This page is an archive of project news.
Events that were organised by the Project are listed on the Events page.
16-17 March 2016: The University Press Redux, hosted by Liverpool University Press
Although the Association of American University Presses has held an annual conference for several decades, this will be the first event to focus on the university press in a UK context. There are at present more than twenty university presses in the UK, for whom this event will be an essential forum to benchmark existing practices and map out possible future developments. The two-day conference will also provide a useful primer for the increasing number of UK universities that are considering the launch of their own imprints through library repositories, corporate communications departments or as discrete entities. The UK offices of American presses, university presses in mainland Europe, and publishing studies scholars will also find this an important forum for the discussion of the university press.
Hosted by Liverpool University Press, The IPG Frankfurt Book Fair Academic and Professional Publisher of the Year 2015, and The Bookseller Independent Academic, Educational and Professional Publisher of the Year 2015, as part of The Academic Book of the Future project.
Visit the conference page for the programme and a full list of speakers: http://liverpooluniversitypress.co.uk/blogs/news/52413893-the-university-press-redux-conference-update
7-8 March 2016: The Academic Book in the South
This two day conference discusses how profound changes in publishing will affect the Academic Book of the Future in the South. Organised by The British Library in collaboration with Professor Marilyn Deegan, Kings College London and Dr Caroline Davis, Oxford Brookes University.
Conference dates: Monday 7 – Tuesday 8 March 2016
Times: 09.30 – 17.30
Speakers will address the production, dissemination, reading and reception of the academic book with specific focus on Africa, the Middle East and South Asia. The conference will consider, among other things, how scholars’ ability to access and produce knowledge is facilitated by digital technology and how academics can play a more active role in the creation of, and access to, books in the Arts and Humanities, both printed and digital. It will appeal particularly to scholars and practitioners with interests in authorship, publishing and librarianship and the history of the book. See the provisional programme for the event [PDF].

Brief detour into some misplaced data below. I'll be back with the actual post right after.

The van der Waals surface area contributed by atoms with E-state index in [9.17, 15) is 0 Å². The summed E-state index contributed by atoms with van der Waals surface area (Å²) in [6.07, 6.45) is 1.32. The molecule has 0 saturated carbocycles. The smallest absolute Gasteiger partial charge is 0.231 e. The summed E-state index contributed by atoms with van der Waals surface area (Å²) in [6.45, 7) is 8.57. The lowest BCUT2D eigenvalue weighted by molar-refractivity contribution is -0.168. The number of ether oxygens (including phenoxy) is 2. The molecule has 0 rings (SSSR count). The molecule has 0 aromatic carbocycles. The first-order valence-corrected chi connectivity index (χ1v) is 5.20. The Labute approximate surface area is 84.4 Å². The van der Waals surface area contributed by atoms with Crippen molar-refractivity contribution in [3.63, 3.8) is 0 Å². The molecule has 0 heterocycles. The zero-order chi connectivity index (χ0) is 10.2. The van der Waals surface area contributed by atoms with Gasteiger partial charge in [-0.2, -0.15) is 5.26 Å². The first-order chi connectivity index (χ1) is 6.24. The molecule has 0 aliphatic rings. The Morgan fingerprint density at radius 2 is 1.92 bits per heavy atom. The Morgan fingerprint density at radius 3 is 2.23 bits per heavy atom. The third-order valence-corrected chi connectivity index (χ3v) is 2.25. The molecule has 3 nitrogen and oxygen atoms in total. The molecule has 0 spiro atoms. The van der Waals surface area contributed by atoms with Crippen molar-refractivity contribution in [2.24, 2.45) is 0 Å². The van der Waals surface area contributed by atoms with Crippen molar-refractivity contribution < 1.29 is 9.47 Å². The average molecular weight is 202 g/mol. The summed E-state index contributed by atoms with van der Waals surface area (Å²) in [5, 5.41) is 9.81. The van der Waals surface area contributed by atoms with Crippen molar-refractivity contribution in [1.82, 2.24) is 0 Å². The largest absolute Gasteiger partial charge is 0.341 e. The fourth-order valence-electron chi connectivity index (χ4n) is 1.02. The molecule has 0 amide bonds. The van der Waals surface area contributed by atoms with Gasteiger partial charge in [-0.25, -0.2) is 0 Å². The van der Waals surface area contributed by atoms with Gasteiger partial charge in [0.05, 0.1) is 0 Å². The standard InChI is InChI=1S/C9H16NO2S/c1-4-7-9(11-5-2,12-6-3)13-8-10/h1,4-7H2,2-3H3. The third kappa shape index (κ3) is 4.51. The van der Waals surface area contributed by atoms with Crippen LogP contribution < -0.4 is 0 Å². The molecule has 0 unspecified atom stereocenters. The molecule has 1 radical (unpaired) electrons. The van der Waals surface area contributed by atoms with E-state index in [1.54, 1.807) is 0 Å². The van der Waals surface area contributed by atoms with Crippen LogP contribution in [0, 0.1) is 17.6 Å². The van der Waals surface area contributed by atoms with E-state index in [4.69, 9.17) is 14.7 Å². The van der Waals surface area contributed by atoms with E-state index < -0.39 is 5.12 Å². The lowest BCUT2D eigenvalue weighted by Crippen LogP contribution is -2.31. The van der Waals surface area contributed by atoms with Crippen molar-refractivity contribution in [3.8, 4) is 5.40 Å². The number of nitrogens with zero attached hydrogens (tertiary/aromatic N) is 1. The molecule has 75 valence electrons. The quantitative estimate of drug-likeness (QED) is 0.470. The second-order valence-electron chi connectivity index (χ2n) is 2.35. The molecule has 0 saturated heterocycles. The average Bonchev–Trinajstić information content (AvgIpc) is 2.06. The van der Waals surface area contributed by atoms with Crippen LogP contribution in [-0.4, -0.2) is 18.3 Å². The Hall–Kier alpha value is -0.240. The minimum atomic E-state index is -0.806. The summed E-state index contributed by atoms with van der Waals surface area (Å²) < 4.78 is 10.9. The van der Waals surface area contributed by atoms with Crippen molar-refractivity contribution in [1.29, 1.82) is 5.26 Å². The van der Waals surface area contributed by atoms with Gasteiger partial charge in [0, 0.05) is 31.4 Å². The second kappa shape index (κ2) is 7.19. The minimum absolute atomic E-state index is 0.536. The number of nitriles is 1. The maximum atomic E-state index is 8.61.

Walter Bgoya, Mkuki na Nyota Publishers, Tanzania
Sukanta Chaudhuri, Jadavpur University, India
Abhijit Gupta, Jadavpur University Press, India
Sari Hanafi, American University of Beirut
Shamil Jeppie, University of Cape Town
Padmini Ray Murray, Srishti Institute of Art, Design and Technology, India
Noureldin M Satti, Sudanese Association for the Archiving of Knowledge
The Academic Book of the Future is a research project funded by the UK’s Arts and Humanities Research Council (AHRC) in collaboration with the British Library, and is concerned with how scholarly work in the Arts and Humanities will be produced, read, and preserved in coming years. The context of the project is one of rapid change: change in the educational landscape in the UK and elsewhere, change in academic careers and promotion structures, change in the political landscape and the funding models for education and learning, change in technology. The project is as inclusive as possible in its reach and has a special interest in the book in the South.
Organised by the British Library in collaboration with Professor Marilyn Deegan, Academic Book of the Future project and Dr Caroline Davis, Oxford International Centre for Publishing Studies, Oxford Brookes University, the conference is a partnership between the British Library and the Academic Book of the Future project.
|Name:||The Academic Book in the South|
The British Library
96 Euston Road
Show map How to get to the Library
|When:||Mon 7 Mar 2016, 09:30 – 17:30|
|Price:||Full Price: £30.00
Senior 60+: £15.00
Registered Unemployed: £15.00
Under 18: £15.00
Friend of the BL: £15.00
|Enquiries:||+44 (0)1937 546546
– See more and register at: http://www.bl.uk/events/the-academic-book-in-the-south#sthash.15jvWu07.dpuf
7 Jan 2016: The Project consults with eighteenth-century scholars
The Project was invited to speak at the BSECS 45th Annual Conference,which took place on Thursday 7th January 2016 at the University of Oxford. The British Society for Eighteenth-Century Studies (BSECS) is soon to launch its own book series, in association with Boydell & Brewer, and wanted to consult with its community on the form that this new series should take. Chaired by Professor Matthew Grenby (Newcastle), the provocatively-titled round table ‘What’s the Point of the Academic Book?’ included views from Project Research Associate Rebecca Lyons,Mari Shullaw (Boydell & Brewer), and Professor Tim Hitchcock (Sussex). The views given by each speaker have been published in their own blog posts, linked to here:
Dec 2015: Project launches new collaboration with UCL Press
The Project will be working with UCL Press on a new publication in 2016 – a BOOC (Book as Open Online Content) – title to be finalised. Further updates will be posted here as more is announced.
13 Nov 2015: The first Project publication is launched – The Academic Book of the Future, a Palgrave Pivot!